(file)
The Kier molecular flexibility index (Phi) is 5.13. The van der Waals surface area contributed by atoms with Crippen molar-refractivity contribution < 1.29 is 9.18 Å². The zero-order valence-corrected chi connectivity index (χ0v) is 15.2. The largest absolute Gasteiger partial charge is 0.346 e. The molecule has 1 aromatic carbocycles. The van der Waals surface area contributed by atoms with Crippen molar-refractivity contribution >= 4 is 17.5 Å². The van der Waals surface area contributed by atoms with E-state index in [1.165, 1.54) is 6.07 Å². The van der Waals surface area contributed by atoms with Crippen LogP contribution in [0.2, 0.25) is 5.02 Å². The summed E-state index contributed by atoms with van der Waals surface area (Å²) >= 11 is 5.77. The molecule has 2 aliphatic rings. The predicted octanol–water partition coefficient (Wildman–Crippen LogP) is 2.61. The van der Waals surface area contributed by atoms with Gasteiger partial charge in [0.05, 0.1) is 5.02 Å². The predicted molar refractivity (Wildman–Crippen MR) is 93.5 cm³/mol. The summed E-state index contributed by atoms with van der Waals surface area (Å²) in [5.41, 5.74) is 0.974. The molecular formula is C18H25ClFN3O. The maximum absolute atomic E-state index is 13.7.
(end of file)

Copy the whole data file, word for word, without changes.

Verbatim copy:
The Kier molecular flexibility index (Phi) is 5.13. The van der Waals surface area contributed by atoms with Crippen molar-refractivity contribution < 1.29 is 9.18 Å². The zero-order valence-corrected chi connectivity index (χ0v) is 15.2. The largest absolute Gasteiger partial charge is 0.346 e. The molecule has 1 aromatic carbocycles. The van der Waals surface area contributed by atoms with Crippen molar-refractivity contribution >= 4 is 17.5 Å². The van der Waals surface area contributed by atoms with E-state index in [1.165, 1.54) is 6.07 Å². The van der Waals surface area contributed by atoms with Crippen LogP contribution in [0.2, 0.25) is 5.02 Å². The summed E-state index contributed by atoms with van der Waals surface area (Å²) >= 11 is 5.77. The molecule has 2 aliphatic rings. The predicted octanol–water partition coefficient (Wildman–Crippen LogP) is 2.61. The van der Waals surface area contributed by atoms with Gasteiger partial charge in [0.05, 0.1) is 5.02 Å². The predicted molar refractivity (Wildman–Crippen MR) is 93.5 cm³/mol. The summed E-state index contributed by atoms with van der Waals surface area (Å²) in [5.41, 5.74) is 0.974. The molecular formula is C18H25ClFN3O. The maximum absolute atomic E-state index is 13.7.